Debts are sometimes inevitable in life. For most people, it would be next to impossible to own a home, a car, pay bills or even get an education without credit. Federal Bank of New York released a report that put household debt and credit at $13.29 trillion in the second quarter of 2018.
Do people end up repaying all these debts? Unfortunately no; many people are up to their necks in debt and quite a large number of them are doing nothing towards repayment. There are numerous reasons why many people stay in debt. Here are several:
Living Beyond Means
This simply means that you are spending more than you are bringing in. If what you are earning cannot comfortably cater for house and car payments, insurance, other fixed costs and house expenses, then you cannot afford that kind of a lifestyle. It is even worse if you freely use your credit cards to pay for what your income cannot support. What happens is that debts start accumulating and accruing interest month after month and before you know it, you are swimming in debt with no way to escape.
Spending Without a Budget
According to a recent study, only 41% Americans use a budget. This means that most people cannot track their spending habits leave alone plan for the future. Without a budget and with several credit cards at your disposal, it is easy to spend your money uncontrollably and end up depending on credit as you wait for the next pay. The repeated cycle leads to failed repayments which consequently increases the outstanding debts.
Job Loss or Reduced Income
Having a job gives you the confidence to use credit knowing that your income is able to cover the repayments. Should you unexpectedly lose the job, it becomes impossible to make your repayments which may also attract additional interests and penalty fees. Even if you end-up getting another job, it is possible that your credit card debts will have soared to levels that you may no longer sustain. Similarly, a pay-cut or reduced income may also make you lag behind on your repayments leading to accrued debts.
Unwillingness to Sacrifice
If you are deep in debt and you still fight to maintain the same life style, chances are that you will never repay your debts or worse still, they will keep increasing. The ability or inability to save for debt repayments may depend on your willingness to forego a few things like holidays, cable, birthday gifts, a big house and a luxurious car among others. The question is; are you willing to make the sacrifice?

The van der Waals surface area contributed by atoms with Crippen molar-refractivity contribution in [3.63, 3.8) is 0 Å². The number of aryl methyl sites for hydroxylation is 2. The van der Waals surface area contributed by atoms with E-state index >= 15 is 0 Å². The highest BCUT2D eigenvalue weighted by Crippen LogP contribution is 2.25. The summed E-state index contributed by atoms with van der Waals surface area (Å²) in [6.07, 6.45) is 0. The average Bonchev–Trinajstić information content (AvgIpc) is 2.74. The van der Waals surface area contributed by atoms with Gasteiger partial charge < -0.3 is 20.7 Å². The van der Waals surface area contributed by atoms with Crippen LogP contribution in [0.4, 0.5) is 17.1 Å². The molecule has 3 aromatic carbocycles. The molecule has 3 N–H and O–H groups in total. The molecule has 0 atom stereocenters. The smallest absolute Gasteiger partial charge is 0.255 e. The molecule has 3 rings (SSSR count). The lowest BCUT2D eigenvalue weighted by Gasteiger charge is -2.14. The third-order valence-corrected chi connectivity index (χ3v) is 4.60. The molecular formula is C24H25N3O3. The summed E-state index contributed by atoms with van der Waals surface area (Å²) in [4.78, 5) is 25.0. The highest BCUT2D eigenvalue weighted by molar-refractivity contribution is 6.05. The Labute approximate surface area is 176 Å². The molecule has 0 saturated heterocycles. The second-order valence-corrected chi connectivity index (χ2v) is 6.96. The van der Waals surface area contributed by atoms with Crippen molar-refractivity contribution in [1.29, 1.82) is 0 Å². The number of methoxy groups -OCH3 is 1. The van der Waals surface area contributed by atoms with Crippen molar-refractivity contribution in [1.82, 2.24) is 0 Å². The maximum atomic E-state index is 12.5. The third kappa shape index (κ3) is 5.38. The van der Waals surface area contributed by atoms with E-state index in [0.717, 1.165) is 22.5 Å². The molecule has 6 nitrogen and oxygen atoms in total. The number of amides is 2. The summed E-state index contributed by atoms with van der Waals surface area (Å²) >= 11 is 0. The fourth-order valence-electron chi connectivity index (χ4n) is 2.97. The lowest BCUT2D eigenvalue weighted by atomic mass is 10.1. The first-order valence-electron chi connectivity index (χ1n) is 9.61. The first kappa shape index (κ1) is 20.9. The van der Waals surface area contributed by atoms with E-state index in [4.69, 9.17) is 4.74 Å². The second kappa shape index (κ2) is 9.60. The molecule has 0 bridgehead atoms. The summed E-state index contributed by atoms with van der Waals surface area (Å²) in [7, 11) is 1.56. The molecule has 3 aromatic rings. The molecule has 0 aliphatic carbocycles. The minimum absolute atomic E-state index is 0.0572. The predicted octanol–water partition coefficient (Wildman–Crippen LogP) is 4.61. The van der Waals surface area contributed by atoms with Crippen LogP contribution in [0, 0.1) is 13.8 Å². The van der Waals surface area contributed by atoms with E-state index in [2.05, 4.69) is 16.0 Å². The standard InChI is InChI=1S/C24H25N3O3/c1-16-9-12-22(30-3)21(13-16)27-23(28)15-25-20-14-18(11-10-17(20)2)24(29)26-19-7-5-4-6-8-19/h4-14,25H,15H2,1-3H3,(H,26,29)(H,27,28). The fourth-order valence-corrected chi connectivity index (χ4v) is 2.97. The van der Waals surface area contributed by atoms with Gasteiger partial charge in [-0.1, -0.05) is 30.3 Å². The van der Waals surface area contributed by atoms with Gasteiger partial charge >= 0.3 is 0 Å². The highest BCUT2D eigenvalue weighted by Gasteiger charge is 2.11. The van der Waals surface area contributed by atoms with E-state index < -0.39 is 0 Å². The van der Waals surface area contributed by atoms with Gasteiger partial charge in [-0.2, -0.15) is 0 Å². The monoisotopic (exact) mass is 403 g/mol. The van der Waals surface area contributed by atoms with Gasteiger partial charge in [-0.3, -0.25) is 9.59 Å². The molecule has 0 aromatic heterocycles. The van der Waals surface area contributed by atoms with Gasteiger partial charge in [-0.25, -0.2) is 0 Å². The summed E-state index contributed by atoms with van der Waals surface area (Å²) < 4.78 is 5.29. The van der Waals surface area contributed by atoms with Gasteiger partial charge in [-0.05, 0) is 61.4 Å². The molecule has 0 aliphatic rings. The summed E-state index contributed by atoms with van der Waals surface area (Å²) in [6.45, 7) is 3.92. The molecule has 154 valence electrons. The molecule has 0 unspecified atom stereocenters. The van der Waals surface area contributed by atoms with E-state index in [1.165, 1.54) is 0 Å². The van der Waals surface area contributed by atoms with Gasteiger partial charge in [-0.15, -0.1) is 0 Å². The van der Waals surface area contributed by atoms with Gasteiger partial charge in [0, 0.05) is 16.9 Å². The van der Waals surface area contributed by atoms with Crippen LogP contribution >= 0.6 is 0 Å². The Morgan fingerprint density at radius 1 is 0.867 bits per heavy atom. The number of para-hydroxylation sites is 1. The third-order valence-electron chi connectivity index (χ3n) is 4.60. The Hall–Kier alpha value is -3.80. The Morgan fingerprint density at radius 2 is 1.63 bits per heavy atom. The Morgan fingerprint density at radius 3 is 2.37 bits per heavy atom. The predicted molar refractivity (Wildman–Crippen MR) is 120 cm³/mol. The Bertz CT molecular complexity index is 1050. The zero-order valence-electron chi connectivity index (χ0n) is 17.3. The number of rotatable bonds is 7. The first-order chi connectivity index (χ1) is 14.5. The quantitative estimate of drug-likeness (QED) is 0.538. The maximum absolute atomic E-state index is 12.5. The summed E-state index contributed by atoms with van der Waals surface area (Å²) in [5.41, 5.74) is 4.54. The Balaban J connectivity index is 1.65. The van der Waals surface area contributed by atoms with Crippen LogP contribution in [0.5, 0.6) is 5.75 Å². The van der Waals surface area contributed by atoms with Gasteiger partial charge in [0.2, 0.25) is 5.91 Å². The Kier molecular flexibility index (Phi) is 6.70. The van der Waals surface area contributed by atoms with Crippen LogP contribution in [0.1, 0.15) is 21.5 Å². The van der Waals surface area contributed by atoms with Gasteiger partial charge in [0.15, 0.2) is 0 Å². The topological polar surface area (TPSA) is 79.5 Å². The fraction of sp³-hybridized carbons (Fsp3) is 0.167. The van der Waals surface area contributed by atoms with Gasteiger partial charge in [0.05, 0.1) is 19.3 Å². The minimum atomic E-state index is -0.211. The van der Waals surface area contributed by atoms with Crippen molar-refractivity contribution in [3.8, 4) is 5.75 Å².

Struggling to Keep up Appearances
It is just human nature to want to fit into certain statuses set by the society, family, friends etc. In an effort to fit, you may end up spending beyond what you can sustain with your income. Unfortunately, the demands may keep going higher and higher and unless you can tell yourself to stop, you will be up to your neck in debt within no time. The fact that you are keeping up appearances means that things are not good financially in the first place so unless you win a lottery or come into some huge cash, you will stay in debt for a long time.
In a quest to understand how financially literate the world is, people were asked 4 simple questions regarding risk, inflation and interest. Out of 150,000 adults from over 140 countries, only a third could answer 3 out of the 4 questions correctly. If you have no idea of how credit works, you keep on making mistakes that will increase your debts in the long run. Such include; late repayments, carelessly requesting for credit top-ups, and falling for the wrong lines of credit among others. This also comes with the inability to manage the credit hence leading to heaps upon heaps of debts.
While it is normal for people to find themselves in debt at some point or another, not all of them end up paying. The reasons why many people stay in debt range from genuine ones to outright selfish ones. Debt accumulates little by little and before you know it, you are too debt ridden to do anything about it. On the other hand, with proper planning, a little sacrifice and commitment, it is possible to disentangle yourself from the debt cycle one step at a time.